For what seemed like an eternity, Microsoft's share of the global smartphone market stubbornly hovered at around 3-4%. Earlier this month, though, independent industry analyst Gartner revealed that Windows Phone share had slumped to just 1.7%.
When BlackBerry suffered this kind of painful decline, most objective commentators rightfully lambasted the company for its failures. But in the case of Microsoft’s failure to deliver in mobile, there are still those who maintain that this is all part of some grand plan, a master strategy that will soon become clear, validating those who stuck with Windows handsets after all these years.
Call me a cynic, but I can’t see any basis for that position beyond wishful thinking.
Indeed, despite my personal affinity for Windows, even I can see that Microsoft’s approach to mobile devices has always been a mess, and there remains little evidence of a clear and cohesive strategy to propel its smartphone platform to success.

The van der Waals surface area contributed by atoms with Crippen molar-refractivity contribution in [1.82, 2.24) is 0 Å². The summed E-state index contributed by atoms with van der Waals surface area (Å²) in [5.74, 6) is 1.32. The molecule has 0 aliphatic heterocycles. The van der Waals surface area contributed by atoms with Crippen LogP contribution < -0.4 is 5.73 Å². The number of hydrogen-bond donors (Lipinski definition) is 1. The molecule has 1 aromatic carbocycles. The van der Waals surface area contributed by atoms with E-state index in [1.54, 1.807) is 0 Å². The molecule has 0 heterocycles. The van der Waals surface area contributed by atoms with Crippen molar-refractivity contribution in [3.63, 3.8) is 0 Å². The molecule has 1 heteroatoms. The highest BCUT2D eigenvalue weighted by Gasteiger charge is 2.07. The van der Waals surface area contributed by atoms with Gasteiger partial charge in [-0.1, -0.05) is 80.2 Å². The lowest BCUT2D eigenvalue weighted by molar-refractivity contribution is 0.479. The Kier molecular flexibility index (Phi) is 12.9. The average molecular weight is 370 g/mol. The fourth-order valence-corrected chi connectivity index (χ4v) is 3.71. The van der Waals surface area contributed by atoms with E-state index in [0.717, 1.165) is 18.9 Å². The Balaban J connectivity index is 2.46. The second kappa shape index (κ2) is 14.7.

Mind the app-gap
Two years ago, Microsoft’s Joe Belfiore confidently declared that we would all look back on 2013 as the “ending of the app-gap for Windows Phone”. As I pointed out at the time, that prediction was woefully misguided.
The app-gap remains wide open today. Starbucks, HBO GO, Official F1, Nike+, Virgin Atlantic, Pebble, Periscope, Barclaycard, Odeon Cinemas, Tinder, Grindr, Snapchat… these are just a few examples of big-brand apps with no official presence on Windows Phone.
Even when apps do appear from the most popular brands, there’s never any guarantee that they’ll be any good. The Instagram beta languished for almost eighteen months without a single update; and BBC iPlayer and BBC Sport also made it onto the Windows Phone Store, but both lack many of the richer features available on other platforms. Some apps, such as Chase Bank, Bank of America, Mint and others have been pulled from the Store, since the cost and effort of maintaining them can’t be justified due to the tiny number of users that download them.
Despite declaring the app-gap closed, Microsoft nonetheless proposed a new strategy to help deal with the ‘non-existent’ problem earlier this year, announcing new ‘bridges’ to make it easier for developers of iOS and Android apps to port them to Windows 10. However, while work on the iOS bridge is going rather well, its efforts on the Android front are not, and reports suggest the project has been drastically scaled back, or perhaps even abandoned completely.
Lots of Lumias